Something hangs between them as if the air chooses to hold still only in that spot. Between the noise from the football game showing on the small box TV sitting on the shelf of the bar, the heated whispers between an elderly couple in the far corner of the room, and the grizzled laughs of two beer guzzling bikers by the main entrance, there should be a soft buzz floating everywhere. She is about to zone out again before Maurice revives the conversation.

“You live in your van, right?” he asks. A look of surprise flashes across Mila’s face.

“What? How would you know that?”

“It’s parked in that lot across the street all day and night, plus I saw you get in it once when I was out on a smoke break.”

“Oh,” says Mila.

“Are you a student? It looks crammed with dorm stuff.”

“I was a student.”

“Was? Did you graduate already?” asks Maurice.

“No, I dropped out.”

“What, but why?”

Mila doesn’t answer. She fiddles with her keys, attached to a loop on her right jacket sleeve. Maurice’s attention is drawn to the small brown bear with bright green gimp string tied around its neck"tight"like a noose.

“That’s a cute bear,” says Maurice.

She looks at the bear for a second and squeezes it hard. Maurice furrows his brows.

“Are you angry,” asks Maurice.

“No,” says Mila. “You’re cool. You just remind me of someone.”

“And who would that be?”

“A friend I had a long time ago.”

“Oh, so you’ve had friends before.” Maurice leans in, propping his elbow up on the counter.

“Yes. She gave me this little one before she moved away. We named it Brownie.” She flashes a grin.

“Brownie as in the color or the sweet?”


“So, was the gimp your idea or your friends?”


Maurice’s eyes widen and a smile creeps across his face. He begins to snicker a little. Frazzled, Mila looks down shakes her head for a moment.

“Your eyes are creepy, Maurice. Why do you wear contacts like that?”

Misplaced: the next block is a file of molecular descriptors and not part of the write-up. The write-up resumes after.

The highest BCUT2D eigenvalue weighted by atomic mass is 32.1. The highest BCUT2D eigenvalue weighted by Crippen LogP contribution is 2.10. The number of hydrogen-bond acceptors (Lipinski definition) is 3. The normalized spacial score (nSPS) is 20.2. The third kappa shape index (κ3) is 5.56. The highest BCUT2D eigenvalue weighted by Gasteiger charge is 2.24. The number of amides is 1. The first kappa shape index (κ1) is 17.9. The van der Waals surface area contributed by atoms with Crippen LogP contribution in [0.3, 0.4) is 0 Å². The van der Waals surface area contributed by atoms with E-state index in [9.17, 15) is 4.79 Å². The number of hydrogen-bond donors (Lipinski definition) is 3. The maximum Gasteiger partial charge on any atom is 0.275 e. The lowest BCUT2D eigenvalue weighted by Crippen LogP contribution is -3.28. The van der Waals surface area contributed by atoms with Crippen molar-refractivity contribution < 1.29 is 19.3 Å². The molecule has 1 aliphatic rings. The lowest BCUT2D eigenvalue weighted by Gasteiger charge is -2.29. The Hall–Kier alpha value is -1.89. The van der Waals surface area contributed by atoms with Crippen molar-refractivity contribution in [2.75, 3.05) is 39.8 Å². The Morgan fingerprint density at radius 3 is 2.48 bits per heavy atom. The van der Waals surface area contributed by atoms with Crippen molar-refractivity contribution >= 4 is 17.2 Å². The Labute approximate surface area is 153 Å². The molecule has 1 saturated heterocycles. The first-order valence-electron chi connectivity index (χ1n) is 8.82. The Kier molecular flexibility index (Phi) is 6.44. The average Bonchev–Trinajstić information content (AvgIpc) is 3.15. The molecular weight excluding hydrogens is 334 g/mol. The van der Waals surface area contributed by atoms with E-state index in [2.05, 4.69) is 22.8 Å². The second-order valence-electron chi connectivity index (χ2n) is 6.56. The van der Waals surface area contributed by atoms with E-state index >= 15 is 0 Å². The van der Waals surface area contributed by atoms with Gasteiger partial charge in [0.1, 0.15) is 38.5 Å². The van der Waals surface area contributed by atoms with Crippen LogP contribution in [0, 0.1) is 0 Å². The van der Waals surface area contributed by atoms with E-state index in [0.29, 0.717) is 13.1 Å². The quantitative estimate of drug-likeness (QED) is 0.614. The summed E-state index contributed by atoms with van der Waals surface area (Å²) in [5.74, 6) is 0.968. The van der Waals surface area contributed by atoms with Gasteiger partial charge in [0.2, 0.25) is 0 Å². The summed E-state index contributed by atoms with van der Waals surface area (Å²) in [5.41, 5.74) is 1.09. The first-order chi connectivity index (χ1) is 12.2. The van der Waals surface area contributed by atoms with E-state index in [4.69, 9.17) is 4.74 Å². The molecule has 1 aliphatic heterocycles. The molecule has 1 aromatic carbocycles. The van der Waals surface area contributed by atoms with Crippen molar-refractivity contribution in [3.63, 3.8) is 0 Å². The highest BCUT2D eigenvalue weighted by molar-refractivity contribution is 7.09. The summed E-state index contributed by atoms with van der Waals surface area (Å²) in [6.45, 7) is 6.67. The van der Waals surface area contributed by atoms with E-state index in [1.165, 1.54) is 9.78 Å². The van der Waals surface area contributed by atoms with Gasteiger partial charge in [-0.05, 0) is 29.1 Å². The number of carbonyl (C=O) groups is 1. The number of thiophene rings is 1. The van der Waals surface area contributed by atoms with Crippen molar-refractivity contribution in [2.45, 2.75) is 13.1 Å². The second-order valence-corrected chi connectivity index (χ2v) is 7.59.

Maurice chuckles as he pushes himself off the counter. He puts his hands on his hips and backs up, almost into the shelves behind him. His eyes catch light strangely.

“They make me stand out. People usually choose to avoid me, but they make it easier to identify the people who actually want to talk to me. In a funny way, they make it easier to make friends.”

“I don’t know if I buy that,” says Mila.

“Well, your tactic isn’t working.”

Mila c***s her head to the side and glares at him for a second.

“You’re right, but I still don’t buy it.”

“Maybe I do something else that attracts people.”

“And what would that be, Maurice?” Mila leans in, furrowing her eyebrows.

“I talk. I open up. I try to connect. You know, say hi.”


Maurice sighs and shakes his head. His hands are still on his hips. He stares at her as if trying to piece her together, but he is missing so much. He looks a little sad. Mila crosses her arms and looks at her corndogs. They are cold now, but that’s just the way she likes them.

“Expecting more?” she asks. Maurice draws his lips together in a humorous frown and hesitantly nods his head. Mila smirks she picks up one corndog and takes a bite. She can feel Maurice’s eyes all over her.

“You are right. I don’t come here for the food. This corndog sucks.”


© 2018 AE

Author's Note

Thank you for reading this. I would appreciate it if you left some things I did well and some things I must improve on. Thanks again.

My Review

Would you like to review this Story?
Login | Register

Request Read Request
Add to Library My Library
Subscribe Subscribe


Added on January 10, 2018
Last Updated on January 10, 2018
Tags: woman, man, stranger, school, bar, people, college



A castle in, CT

Fire Fire

A Poem by AE

Breath Breath

A Poem by AE

Train Passing Train Passing

A Story by AE